The morning was quite chilly so we decided to eat breakfast in our tents. Then we packed things away, loaded up the burro, and headed out. We left early since we had a seven mile hike ahead of us.
The hike went very well. The only trouble we had was when the burro decided that it was time for a rest stop. No one complained too much. I think we all appreciated a little time out. But I have to tell you, this trek really got us into shape. The seven miles went quickly. We were not even tired as we arrived at Ponil. Even Gerry was doing well. I thought back to the first day when we had found the first mile and a half to be tiring.
    The hike had gone so well that we arrived at Ponil ahead of schedule. The bus that would take us back to Tent city would not arrive for us until that afternoon. In the meantime we explored Ponil Camp and played cards in the cantina which was next to the trading post. I might mention that we took it easy on the sarsaparilla this time.
    We had one thing left to do before we left on the bus, the conservation project. It was a short walk of a half mile north of Ponil to get to the site. The project was simple enough. We had to work on a stretch of new trail that would be used by next year’s crews. Things were going fine until Jeff caught his finger between a rock and a hard place, literally. The project supervisor took him to the nearest first aid kit to bandage the bleeding digit. The rest of us continued to work on the trail until they got back.

    We still had some time to waste when we arrived back at Ponil, but it passed quickly. While riding the bus back to base camp we saw the famous Philmont buffalo herd out in the flatlands.
    It was nice to get back to what little civilization Tent City had to offer. We checked in, found our tents, and began unpacking. We had clothes to wash, gear to return, and supper to eat. We gathered our clothes and somewhat sorted the piles into smaller laundry piles. Jeff and Scott put them into the wash machines. Unfortunately, the clothes would not be done before supper was served in the dinning hall. After some discussion I volunteered to stay with the laundry while the crew went to grab a bite to eat. “Hurry back,” I yelled as they left.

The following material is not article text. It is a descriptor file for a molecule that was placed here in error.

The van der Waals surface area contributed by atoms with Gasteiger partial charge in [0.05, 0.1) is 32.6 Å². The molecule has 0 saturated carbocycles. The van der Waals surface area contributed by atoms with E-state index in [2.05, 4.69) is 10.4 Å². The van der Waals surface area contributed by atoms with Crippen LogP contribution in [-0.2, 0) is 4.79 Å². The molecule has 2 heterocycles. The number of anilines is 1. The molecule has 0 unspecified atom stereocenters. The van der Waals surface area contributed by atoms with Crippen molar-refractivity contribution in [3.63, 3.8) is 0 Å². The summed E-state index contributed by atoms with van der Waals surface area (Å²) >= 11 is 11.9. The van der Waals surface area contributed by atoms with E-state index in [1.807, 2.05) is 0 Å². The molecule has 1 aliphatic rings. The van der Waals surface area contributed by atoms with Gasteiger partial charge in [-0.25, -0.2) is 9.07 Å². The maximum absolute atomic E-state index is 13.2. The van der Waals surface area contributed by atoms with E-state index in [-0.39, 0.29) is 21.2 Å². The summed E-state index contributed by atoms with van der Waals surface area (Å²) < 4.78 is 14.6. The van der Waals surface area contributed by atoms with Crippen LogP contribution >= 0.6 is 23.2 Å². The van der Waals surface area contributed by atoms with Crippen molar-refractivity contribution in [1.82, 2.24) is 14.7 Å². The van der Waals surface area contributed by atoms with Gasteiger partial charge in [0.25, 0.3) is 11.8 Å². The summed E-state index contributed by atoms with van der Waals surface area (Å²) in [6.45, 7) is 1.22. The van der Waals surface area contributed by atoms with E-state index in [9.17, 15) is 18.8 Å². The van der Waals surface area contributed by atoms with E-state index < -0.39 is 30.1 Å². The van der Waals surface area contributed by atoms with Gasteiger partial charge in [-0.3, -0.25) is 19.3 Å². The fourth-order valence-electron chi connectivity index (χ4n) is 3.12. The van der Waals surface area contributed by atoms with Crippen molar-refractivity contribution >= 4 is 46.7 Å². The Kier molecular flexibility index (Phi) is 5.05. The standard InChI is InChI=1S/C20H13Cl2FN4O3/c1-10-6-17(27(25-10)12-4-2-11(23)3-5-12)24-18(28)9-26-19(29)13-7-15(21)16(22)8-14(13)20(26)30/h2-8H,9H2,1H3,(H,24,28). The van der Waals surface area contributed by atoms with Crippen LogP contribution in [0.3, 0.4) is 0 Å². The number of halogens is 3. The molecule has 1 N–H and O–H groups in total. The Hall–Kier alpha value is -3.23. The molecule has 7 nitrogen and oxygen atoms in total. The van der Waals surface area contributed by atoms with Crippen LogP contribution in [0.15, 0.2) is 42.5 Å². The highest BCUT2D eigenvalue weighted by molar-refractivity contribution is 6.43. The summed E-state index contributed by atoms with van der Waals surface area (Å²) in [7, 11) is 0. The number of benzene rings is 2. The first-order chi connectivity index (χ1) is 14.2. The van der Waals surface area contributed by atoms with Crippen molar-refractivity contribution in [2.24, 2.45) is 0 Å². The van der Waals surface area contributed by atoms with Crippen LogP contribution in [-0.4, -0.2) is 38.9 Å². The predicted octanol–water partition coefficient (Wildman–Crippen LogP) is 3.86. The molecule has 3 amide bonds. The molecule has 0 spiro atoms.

As the Scouts arrived at the dining hall they became aware of how filthy they were. They were still wearing the trail clothes they had on when we arrived at camp. No one had taken the time to clean up and shower yet. The other Scouts at the dining hall were neat and clean and in their uniforms. Needless to say, my crew felt a little out of place.
    Meanwhile, I was watching the dryers and wondering what was taking them so long. I watched as the line into the dining hall became smaller and smaller, finally vanishing into the building. The Scouts did get back in time for me to get served some food. Surprisingly, I was not the last one. Several others joined the line after I did.

    When we brought our gear back to be checked out everything went fine until we hung our tents up to be inspected. Inside the tent that Gerry and Scott had used were a couple of food wrappers from breakfast that morning. Wow, were the check-in staff upset with us. They chewed me out and kept ranting and raving about how the tents would have to be cleaned to get the food smell out of them. And that how, if that didn’t work, the tents would be totally unusable for camping in the mountains, what with the bears and other animals. 
    I could understand their concern But this was carrying things too far. Yes, we had made a mistake, but it wasn’t something we should be for which we should be tarred and feathered. I was getting upset myself at the way the staff was treating us, but I kept quiet because I knew that getting in a shouting match would not help the situation. In fact, seeing the type of mood the staff was in I felt it would only make matters worse if I did lose my temper.